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Hundreds of dinosaurs at Rice National Park

My eyebrows raised a little when I read about the RMB2.3 billion invested in the new Rice National Park in China.

“Daddy, how much is RMB2.3 billion?” Pangzi asked.

I thought of the only way I could possibly explain this obscene amount to him.

“You’re coming with me to visit the Rice National Park. Then you’ll see what money can buy,” I told him.

Then began our hour-long journey from our downtown hotel to the Rice National Park, built near the newly developed Haitang Bay where the swanky seven-star Atlantis Sanya was.

The Rice National Park was meant to accommodate state-of-the-art ecological greenhouses and a luscious rice paddy garden.

“Daddy, what’s so nice about rice… can I skip?”

“With that kind of money spent I’m sure we’re in for an eye opener,” I said, imagining high-tech robots in place of manual labour working the fields.

Nothing could have prepared us for the actual experience.

We arrived at the Rice National Park before sunset, just nice for photographs. I was ready to take in vast greenery as the magic hour descended.

“Daddy, look! Dinosaurs!”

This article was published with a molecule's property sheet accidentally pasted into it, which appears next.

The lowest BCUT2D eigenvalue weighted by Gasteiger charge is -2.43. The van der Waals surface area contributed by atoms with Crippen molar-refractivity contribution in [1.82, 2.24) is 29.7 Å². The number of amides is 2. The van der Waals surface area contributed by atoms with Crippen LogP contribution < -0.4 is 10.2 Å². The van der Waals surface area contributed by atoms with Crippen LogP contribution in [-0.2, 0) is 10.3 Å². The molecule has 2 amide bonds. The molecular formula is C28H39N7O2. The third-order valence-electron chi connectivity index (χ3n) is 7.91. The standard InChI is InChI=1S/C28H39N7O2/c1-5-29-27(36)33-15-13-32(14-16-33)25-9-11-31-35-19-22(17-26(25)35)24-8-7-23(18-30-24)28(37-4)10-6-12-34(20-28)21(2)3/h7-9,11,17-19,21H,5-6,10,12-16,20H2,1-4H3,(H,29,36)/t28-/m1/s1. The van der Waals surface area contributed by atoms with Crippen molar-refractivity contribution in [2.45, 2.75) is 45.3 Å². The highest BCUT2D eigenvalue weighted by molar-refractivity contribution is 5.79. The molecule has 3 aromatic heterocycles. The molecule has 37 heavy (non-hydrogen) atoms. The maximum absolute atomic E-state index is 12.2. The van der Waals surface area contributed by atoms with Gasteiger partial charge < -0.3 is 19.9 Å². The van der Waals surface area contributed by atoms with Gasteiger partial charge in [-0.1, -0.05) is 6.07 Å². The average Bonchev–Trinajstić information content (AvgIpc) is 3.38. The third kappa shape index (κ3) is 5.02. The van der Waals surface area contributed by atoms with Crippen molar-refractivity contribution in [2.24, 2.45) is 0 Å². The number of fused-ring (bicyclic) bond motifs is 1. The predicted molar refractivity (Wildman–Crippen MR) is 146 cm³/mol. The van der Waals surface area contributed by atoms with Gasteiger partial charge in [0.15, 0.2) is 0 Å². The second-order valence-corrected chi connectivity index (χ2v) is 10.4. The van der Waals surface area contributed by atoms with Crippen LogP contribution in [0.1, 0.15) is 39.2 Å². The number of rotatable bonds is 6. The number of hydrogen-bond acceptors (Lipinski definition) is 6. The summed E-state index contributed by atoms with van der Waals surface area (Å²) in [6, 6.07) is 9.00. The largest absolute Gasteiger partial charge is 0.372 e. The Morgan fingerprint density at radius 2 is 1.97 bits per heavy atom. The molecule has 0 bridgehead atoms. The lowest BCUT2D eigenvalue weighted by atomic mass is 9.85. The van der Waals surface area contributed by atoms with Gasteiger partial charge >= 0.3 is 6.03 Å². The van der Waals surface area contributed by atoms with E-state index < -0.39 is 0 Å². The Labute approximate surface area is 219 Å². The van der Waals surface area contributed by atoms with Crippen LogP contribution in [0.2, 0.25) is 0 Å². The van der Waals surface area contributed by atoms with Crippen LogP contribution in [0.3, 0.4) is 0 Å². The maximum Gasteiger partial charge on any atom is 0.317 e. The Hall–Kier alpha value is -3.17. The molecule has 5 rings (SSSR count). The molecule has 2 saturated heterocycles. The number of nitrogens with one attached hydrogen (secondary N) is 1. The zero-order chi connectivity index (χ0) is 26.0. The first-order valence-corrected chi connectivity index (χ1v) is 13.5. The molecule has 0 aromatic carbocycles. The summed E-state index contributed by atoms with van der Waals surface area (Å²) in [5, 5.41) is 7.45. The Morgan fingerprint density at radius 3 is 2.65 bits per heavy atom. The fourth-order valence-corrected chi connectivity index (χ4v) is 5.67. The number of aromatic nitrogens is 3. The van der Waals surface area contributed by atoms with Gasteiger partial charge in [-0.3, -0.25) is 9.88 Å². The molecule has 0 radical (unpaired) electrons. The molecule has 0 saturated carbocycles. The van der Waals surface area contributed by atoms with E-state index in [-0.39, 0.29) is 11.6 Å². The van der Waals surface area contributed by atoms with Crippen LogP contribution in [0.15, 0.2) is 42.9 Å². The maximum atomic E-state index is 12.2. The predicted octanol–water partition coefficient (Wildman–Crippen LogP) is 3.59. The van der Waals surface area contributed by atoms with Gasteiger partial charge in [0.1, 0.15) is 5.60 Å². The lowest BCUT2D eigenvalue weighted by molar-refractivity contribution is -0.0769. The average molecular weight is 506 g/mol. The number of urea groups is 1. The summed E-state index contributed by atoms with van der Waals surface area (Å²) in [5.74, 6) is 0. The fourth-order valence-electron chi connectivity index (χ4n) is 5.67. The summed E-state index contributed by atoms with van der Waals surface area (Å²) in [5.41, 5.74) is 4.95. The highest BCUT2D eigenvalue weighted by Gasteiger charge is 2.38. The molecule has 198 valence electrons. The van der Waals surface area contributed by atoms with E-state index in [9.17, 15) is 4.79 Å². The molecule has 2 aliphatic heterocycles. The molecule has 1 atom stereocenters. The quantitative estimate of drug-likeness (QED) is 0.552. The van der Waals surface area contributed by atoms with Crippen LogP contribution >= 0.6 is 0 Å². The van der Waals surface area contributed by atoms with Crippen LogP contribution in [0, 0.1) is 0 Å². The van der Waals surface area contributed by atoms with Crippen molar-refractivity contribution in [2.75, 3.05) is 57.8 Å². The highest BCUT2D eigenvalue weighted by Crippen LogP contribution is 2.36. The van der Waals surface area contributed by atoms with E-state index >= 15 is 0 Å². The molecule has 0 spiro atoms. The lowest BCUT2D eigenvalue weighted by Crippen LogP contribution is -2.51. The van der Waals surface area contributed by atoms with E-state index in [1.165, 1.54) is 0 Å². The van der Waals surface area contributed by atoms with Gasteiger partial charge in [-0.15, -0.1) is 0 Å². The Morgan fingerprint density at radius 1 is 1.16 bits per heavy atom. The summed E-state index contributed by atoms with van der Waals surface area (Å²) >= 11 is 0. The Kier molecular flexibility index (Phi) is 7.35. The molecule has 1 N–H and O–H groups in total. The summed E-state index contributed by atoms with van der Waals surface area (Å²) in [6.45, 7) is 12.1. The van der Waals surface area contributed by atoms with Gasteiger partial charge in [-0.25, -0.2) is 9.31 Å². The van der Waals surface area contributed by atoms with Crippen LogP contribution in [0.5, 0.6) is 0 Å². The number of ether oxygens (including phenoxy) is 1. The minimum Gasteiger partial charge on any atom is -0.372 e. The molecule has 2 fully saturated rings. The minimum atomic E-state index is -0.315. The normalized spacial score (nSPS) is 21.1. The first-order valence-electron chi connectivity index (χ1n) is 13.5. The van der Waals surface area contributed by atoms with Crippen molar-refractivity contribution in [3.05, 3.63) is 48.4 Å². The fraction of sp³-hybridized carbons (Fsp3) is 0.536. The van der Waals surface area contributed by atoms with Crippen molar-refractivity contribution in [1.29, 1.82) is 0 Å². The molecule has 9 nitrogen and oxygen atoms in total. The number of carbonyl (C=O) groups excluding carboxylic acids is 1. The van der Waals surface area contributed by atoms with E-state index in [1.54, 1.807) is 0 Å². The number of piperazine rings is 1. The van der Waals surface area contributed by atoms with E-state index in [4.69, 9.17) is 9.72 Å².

The Rice National Park was a disaster, at least as far as the naming was concerned.

Where there were supposed to be paddy fields, I could only see dinosaurs. Scores of dinosaurs.

Literally hundreds of them.

“Daddy, you didn’t tell me the Rice National Park is dinosaur land!” Pangzi remarked in sheer delight.

Indeed, full-sized dinosaurs lined the horizon of the park, as far as the eye could see.

T-Rex. Triceratops. Stegosaurus. You name it. You have it.

No robots. Just dinosaurs with moving limbs.

Needless to say, Pangzi went crazy.

I figured some of the millions must have gone into manufacturing the dinosaurs in such fine detail, and eventually transporting them here.

But sometimes you have to call a spade a spade. What Rice National Park?

If the Chinese investors have more marketing sense, I’m sure this place would have been an international hit among young families already.

A useful list at the start of the dinosaur trail reminded us that China remains a rich hunting ground for paleontologists.

Pangzi was more than impressed. He also thought I did a good job keeping the nature of the park a secret from him before we came. It couldn’t be further from the truth.

In fact, I left feeling so cheated that I didn’t want to eat rice the rest of the trip in Sanya.

 

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